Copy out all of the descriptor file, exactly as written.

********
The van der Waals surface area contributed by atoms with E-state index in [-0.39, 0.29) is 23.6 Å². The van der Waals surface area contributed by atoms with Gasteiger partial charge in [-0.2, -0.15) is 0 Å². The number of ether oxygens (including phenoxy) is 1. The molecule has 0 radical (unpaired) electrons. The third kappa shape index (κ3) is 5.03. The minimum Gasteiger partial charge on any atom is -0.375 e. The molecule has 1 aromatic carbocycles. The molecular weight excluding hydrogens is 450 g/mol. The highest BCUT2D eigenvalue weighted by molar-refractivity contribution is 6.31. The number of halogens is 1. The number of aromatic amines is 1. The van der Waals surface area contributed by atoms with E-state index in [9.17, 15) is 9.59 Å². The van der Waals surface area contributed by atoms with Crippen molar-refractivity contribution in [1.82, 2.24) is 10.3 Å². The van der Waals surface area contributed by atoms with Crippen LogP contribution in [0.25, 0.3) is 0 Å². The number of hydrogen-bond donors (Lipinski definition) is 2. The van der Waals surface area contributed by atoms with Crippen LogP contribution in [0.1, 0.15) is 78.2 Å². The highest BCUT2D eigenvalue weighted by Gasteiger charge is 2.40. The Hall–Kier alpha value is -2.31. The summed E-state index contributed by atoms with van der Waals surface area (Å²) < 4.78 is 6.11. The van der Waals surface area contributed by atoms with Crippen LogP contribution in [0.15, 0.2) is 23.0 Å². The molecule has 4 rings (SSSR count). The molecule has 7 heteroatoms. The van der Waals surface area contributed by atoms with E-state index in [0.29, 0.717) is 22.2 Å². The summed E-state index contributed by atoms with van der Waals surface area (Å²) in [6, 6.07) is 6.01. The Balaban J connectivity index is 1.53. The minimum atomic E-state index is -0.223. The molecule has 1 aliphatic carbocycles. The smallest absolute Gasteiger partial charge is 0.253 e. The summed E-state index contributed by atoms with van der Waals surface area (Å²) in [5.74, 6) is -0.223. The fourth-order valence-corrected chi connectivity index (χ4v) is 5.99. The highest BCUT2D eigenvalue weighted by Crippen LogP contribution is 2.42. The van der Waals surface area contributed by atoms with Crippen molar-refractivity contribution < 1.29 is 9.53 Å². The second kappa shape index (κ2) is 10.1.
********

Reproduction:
The van der Waals surface area contributed by atoms with E-state index in [-0.39, 0.29) is 23.6 Å². The van der Waals surface area contributed by atoms with Gasteiger partial charge in [-0.2, -0.15) is 0 Å². The number of ether oxygens (including phenoxy) is 1. The molecule has 0 radical (unpaired) electrons. The third kappa shape index (κ3) is 5.03. The minimum Gasteiger partial charge on any atom is -0.375 e. The molecule has 1 aromatic carbocycles. The molecular weight excluding hydrogens is 450 g/mol. The highest BCUT2D eigenvalue weighted by molar-refractivity contribution is 6.31. The number of halogens is 1. The number of aromatic amines is 1. The van der Waals surface area contributed by atoms with E-state index in [9.17, 15) is 9.59 Å². The van der Waals surface area contributed by atoms with Crippen molar-refractivity contribution in [1.82, 2.24) is 10.3 Å². The van der Waals surface area contributed by atoms with Crippen LogP contribution in [0.25, 0.3) is 0 Å². The number of hydrogen-bond donors (Lipinski definition) is 2. The van der Waals surface area contributed by atoms with Crippen LogP contribution in [0.1, 0.15) is 78.2 Å². The highest BCUT2D eigenvalue weighted by Gasteiger charge is 2.40. The Hall–Kier alpha value is -2.31. The summed E-state index contributed by atoms with van der Waals surface area (Å²) < 4.78 is 6.11. The van der Waals surface area contributed by atoms with Crippen LogP contribution in [0.15, 0.2) is 23.0 Å². The molecule has 4 rings (SSSR count). The molecule has 7 heteroatoms. The van der Waals surface area contributed by atoms with E-state index in [0.29, 0.717) is 22.2 Å². The summed E-state index contributed by atoms with van der Waals surface area (Å²) in [6, 6.07) is 6.01. The Balaban J connectivity index is 1.53. The minimum atomic E-state index is -0.223. The molecule has 1 aliphatic carbocycles. The smallest absolute Gasteiger partial charge is 0.253 e. The summed E-state index contributed by atoms with van der Waals surface area (Å²) in [5.74, 6) is -0.223. The fourth-order valence-corrected chi connectivity index (χ4v) is 5.99. The highest BCUT2D eigenvalue weighted by Crippen LogP contribution is 2.42. The van der Waals surface area contributed by atoms with Crippen molar-refractivity contribution < 1.29 is 9.53 Å². The second kappa shape index (κ2) is 10.1.